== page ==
There are new systems out there (e.g. http://openhive.net, 35 developers for three years released at BETT2010) that are very impressive – based on farming things in and out of the MIS to connect people seamlessly to their learning communities (teachers to classes etc) and create a set of learning tools and shibboleth SSO to get you wherever you want to go. I took a shoddy video at BETT – http://www.youtube.com/user/daibarnes#p/a/u/2/BCDi5KWFU0g and http://www.youtube.com/user/daibarnes#p/u/3/oumghI5B0_U. There’s another one for Frog which I’ll put on my channel today.
How much they drill down into and improve the mechanics of learning is hard to say because this is still (and will probably remain) an undetermined facet of elearning. Those of us that engage our learners (and are learners) with the internet may sing songs from rooftops but there are many teachers who are doing an excellent job and poopooing the tech becomes part of their success. [You’re the ICT teacher – that’s your job] The only place where they may fall short is a lack of preparing the young for their future. Is this sufficient to enforce significant change to their practice?
I think what I am trying to say is that good quality learning (however that might be defined) is not exclusive to technology. Therefore, Moodle and similar products are not the answer. They are a means of connecting people around the maypole of content and activities. The access to that content is still the job of the teacher – lead the dance, or at least get it started. Caution about opting for a proprietry system should be tempered by considering the value it adds to an institution/community and to the learning that occurs therein. And, therefore, I arrive back at Moodle which can be employed with external expertise for less per annum than the income of one child in the state sector.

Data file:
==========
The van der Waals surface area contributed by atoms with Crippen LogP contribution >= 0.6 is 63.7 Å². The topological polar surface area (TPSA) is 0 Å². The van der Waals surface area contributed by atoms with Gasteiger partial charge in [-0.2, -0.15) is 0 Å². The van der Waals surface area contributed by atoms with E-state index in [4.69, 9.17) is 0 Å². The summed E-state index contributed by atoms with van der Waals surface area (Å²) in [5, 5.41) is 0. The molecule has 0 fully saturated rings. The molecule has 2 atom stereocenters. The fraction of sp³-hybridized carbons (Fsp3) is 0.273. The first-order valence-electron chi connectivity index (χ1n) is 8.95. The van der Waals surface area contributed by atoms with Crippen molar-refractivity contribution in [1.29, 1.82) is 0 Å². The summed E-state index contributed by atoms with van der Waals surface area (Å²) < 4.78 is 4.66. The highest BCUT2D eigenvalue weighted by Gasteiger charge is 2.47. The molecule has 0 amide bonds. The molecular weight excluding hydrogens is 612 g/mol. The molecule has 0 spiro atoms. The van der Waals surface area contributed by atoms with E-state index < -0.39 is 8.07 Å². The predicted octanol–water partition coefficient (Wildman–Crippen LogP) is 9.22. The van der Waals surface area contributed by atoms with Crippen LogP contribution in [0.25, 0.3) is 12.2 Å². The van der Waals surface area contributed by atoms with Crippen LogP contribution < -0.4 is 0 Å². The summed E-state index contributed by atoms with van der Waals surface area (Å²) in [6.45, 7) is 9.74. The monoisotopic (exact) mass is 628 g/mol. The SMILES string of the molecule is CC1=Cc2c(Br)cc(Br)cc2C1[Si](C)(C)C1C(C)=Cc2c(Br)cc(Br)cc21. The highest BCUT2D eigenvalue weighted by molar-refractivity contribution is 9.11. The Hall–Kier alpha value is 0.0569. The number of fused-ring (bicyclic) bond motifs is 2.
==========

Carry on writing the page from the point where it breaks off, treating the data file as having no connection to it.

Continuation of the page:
My final point is to say that if we, as tech-invested educators, keep assessing a system by its capacity to penetrate the teaching community then we are misguided. The use itself will flow, burst the banks and spread in due course. Or maybe not. I am confident that children who pass through my classroom at A Level receive a rich technologically enhanced learning experience. I am not so confident this is the same in Y7 and Y8 where I see them for 40 minutes each week (something I must get a hold on). I am equally not confident that every pupil who passes through my school is prepped for life beyond the school. Maybe the school, via me, should plan which handful of subjects are going to embrace online learning to spread this essential educational substance and focus on that rather than the unattainable nirvana of every subject, every teacher, every pupil?
I would welcome tech being used more and more to facilitate the learner (handhelds, email, calendars, searching, etc.). Teachers and learners in the classroom, project-by-project and in negotiation with each other, will determine when and how it is used. As an ed tech leader I am 100% convinced, and able to argue, that tech helps people organise and provide access to material. As a teacher I am passionate about quality learning. Combining these two is, for me (but not for all), the rub. If another teacher tells me their rub is only the latter – they have my full support. Aye, the collaboration. Aye, the peer assessment opportunities. Aye, the digital citizen. But still.
Raise high the roof beam, carpenters. Like Ares comes the bridegroom, taller far than a tall man. J.D.Sallinger
Life is many days. This will end. J Joyce